(Originally published on Gamer Professionals)
The horror genre as of late has been, as some would say, uninspired. They consist of the same stories and horror elements. There of course have been some games to rejuvenate the genre recently, but few have had quite the effect on it compared to Layers of Fear from the Bloober Team. Some would call it a ‘masterpiece of fear,’ while others would call it a mediocre game. Seeing this level of high praise for a horror game caught my attention, and it begs the question: is it really the masterpiece it is described to be?
Let’s delve into the critical factor of this game: how scary it is. Not to try and be a major cynic towards the game or anything, but it wasn’t particularly scary. I did everything I could to make it seem terrifying. I waited until dark, I turned off all the lights in the room I was playing, and I set the volume to almost max. Despite this, the game only managed to hold a very eerie atmosphere consistently across its duration. I made sure to look through every nook and cranny to get the best experience out of this game, and even though I may not have been outwardly scared, the experience left me rather unsettled. There were bloodied dolls all around some rooms, a grotesque-looking woman who would chase me about sometimes, and paintings would occasionally melt into things I could only call nightmarish. The elements of fear did not scare me, but the game did manage to creep me out through the entire ride. Another potential issue is the lack of any kind of lasting fright, at least personally. When I play a horror game, I thoroughly enjoy that feeling afterwards when you have trouble sleeping, because you can’t stop imagining that there’s a monster under your bed or in your closet. Layers of Fear didn’t quite manage to embed itself in my mind. Rather than fear, I felt something more like pity for the main character. Overall, it was a creepy experience, but those looking to have the wits scared out of you, this isn’t your game.
This game’s story was the most enjoyable part of the experience. Like most horror games, you can learn more from the story by reading various journal entries and slips of paper around the environment. Layers of Fear also utilizes this setup, but even if you don’t read the notes, you can get a good feel for the story. The story is about an amazing artist who finds himself a beautiful young bride, has a child with her, and settles down in a big mansion to live happily ever after. Shortly after, his life takes a turn for the worse. He becomes a drunk and later finds out that he is a schizophrenic. His wife somehow suffers major burns all across her body, and their child lives a poor example of a father figure. The father despises looking at his wife after the burning accident, and threatens doctors and their families because they can’t fix her, and will hurt anyone who stands in the way of his habits. He is portrayed more as a tragic antihero, though. While playing, your goal is to create a magnum opus with various items you find around the maze that is your home. If I explain much more than that I’d be getting into spoilers, but it turns out to be more than you bargained for. It’s just a sad story watching the protagonist delve into the horror that is his mind to create something beautiful. The story is certainly best witnessed first-hand, to allow for the best possible experience. Overall, I would recommend Layers of Fear to anyone just because of the story alone.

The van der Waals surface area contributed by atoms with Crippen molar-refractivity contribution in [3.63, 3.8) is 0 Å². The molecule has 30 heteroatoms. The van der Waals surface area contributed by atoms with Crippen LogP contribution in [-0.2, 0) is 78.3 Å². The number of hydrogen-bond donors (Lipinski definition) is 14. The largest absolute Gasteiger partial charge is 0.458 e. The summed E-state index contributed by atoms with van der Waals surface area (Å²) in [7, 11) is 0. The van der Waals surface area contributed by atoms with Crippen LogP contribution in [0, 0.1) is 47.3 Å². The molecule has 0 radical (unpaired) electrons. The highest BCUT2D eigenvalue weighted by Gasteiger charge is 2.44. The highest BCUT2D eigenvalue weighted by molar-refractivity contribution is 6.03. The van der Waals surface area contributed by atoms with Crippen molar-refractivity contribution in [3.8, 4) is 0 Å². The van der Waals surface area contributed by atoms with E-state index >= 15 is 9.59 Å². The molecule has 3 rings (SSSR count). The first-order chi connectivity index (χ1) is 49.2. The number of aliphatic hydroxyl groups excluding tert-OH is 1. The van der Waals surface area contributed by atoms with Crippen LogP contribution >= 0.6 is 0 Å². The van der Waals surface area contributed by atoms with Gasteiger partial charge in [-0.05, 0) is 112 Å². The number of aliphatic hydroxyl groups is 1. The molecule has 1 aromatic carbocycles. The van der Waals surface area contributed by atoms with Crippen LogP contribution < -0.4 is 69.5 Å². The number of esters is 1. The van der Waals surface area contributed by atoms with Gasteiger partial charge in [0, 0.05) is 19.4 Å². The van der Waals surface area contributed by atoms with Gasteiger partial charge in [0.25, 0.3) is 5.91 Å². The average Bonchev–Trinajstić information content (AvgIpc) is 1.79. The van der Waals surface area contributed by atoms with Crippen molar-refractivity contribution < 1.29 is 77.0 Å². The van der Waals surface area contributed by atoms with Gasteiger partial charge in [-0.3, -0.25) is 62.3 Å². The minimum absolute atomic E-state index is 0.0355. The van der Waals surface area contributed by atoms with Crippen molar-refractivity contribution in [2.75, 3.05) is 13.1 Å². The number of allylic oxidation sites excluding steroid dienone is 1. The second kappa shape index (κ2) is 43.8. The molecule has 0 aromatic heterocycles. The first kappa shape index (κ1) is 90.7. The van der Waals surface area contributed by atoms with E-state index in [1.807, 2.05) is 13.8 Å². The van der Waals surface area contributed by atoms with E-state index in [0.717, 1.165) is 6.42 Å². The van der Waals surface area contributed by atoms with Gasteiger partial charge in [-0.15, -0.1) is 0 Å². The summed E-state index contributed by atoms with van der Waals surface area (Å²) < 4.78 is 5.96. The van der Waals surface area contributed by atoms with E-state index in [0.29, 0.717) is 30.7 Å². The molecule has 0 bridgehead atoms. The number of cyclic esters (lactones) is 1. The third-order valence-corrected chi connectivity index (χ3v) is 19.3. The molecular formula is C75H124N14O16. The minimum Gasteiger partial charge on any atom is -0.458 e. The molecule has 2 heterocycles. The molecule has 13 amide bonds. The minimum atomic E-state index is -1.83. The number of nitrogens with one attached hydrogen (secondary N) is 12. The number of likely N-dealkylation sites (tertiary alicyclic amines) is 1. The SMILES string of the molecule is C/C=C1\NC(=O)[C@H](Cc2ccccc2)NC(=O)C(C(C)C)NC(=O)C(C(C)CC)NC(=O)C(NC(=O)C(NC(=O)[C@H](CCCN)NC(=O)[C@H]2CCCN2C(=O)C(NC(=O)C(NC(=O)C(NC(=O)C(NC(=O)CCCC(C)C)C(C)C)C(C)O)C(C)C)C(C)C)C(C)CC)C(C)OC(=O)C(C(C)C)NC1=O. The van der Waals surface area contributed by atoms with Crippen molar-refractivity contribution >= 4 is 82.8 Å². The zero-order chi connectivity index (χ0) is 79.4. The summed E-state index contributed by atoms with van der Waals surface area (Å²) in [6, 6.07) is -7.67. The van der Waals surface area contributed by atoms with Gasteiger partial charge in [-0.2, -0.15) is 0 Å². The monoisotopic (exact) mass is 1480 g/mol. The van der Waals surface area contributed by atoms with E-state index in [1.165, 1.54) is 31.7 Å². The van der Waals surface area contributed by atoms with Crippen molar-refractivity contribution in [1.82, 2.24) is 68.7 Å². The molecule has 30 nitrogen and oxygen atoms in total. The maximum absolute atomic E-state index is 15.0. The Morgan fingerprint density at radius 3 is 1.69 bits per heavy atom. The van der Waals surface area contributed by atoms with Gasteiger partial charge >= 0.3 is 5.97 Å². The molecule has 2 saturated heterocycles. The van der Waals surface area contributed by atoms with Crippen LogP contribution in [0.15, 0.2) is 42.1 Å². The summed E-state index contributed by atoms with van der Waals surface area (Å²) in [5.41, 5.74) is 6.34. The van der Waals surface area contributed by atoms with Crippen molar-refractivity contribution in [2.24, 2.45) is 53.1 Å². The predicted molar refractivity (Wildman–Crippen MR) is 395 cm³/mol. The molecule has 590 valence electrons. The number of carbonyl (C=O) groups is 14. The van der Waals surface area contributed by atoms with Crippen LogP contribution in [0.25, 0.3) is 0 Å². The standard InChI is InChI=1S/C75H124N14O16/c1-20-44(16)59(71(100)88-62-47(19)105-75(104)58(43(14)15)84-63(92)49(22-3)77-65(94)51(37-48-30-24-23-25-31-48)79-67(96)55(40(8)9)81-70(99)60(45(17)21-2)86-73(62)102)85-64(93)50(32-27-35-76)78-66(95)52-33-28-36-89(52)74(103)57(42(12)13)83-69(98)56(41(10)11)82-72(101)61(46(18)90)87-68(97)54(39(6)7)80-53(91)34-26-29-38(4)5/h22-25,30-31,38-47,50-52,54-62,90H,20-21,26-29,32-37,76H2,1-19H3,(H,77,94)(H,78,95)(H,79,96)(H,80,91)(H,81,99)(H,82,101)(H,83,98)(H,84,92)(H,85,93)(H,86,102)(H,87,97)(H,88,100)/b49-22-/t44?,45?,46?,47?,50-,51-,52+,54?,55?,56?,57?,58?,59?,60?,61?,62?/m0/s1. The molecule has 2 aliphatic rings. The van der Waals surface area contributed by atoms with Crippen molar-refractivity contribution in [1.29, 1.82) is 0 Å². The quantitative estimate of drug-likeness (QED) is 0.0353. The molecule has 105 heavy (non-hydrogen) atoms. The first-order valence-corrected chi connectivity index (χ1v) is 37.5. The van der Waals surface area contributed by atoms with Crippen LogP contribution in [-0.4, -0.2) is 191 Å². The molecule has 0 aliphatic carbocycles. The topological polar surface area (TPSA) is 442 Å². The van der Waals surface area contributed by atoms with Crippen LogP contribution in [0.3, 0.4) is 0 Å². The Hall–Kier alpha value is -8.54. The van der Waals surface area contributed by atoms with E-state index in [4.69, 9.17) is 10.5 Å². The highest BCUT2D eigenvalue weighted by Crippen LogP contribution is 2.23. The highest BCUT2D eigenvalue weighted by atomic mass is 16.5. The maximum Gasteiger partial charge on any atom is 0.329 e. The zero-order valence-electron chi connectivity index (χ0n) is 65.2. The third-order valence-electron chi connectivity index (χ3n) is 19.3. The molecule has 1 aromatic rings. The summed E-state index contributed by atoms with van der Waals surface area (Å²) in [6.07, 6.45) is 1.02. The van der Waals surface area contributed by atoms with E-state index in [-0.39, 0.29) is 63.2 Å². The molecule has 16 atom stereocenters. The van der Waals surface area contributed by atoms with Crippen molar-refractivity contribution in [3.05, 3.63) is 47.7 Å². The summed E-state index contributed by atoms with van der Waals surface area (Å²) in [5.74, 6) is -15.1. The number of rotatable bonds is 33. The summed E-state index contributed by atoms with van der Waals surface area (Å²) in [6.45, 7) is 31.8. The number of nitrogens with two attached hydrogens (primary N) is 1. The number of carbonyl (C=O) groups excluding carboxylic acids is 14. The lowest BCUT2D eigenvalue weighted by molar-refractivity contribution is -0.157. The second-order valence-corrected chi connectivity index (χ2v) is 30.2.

I don’t usually talk about controls in games, but I feel the need to discuss it for this game. Layers of Fear definitely takes an artsy approach to the horror genre, but they got a bit too fancy with their controls. It uses a system where you hold down the right trigger and then guide the movement with the right thumbstick. It sounds like an interesting system on paper, but in game it felt clunky and broken. When I would open and close doors, it seemed as if my player would move them slightly, stop, ever so slightly, stop, and then it would be wide open. Then later in the game, there’s a part where you use a telephone and even then they use the same broken control system. I would be ready to press a button with my right trigger, but then with that movement on the trigger I also moved my right thumbstick to a different button, making for a less than enjoyable time trying to use the telephone. Overall, these controls sometimes made me so focused on not throwing my controller against the wall that I occasionally forgot to focus on the wonderful story and creepy atmosphere that make the game so enjoyable.
Layers of Fear is an extremely interesting title for the horror genre, in that it plays with elements of fear in a manner reminiscent of the popular horror game, Amnesia. I held high hopes for the game to be what it was said to be, but it felt overrated. That’s not to say it was completely disappointing — far from it, in fact — but it wasn’t what I was told it would be. Honestly, if you played this on PC with a mouse, the experience would be much smoother. I can criticize the poor controls in this version of the game and the $20 price tag. Usually, I would defend this price tag for a game, but in this case, it felt unworthy of its actual cost. While it held a sinister atmosphere throughout, the story was great for a horror game, and was a fun, if brief, and occasionally jarring experience overall. In closing, Layers of Fear isn’t a ‘masterpiece’ for the horror genre, but it’s still quite a fun game to play at the end of the day.
You can buy Layers of Fear for $20 for Xbox One, PS4, and PC today.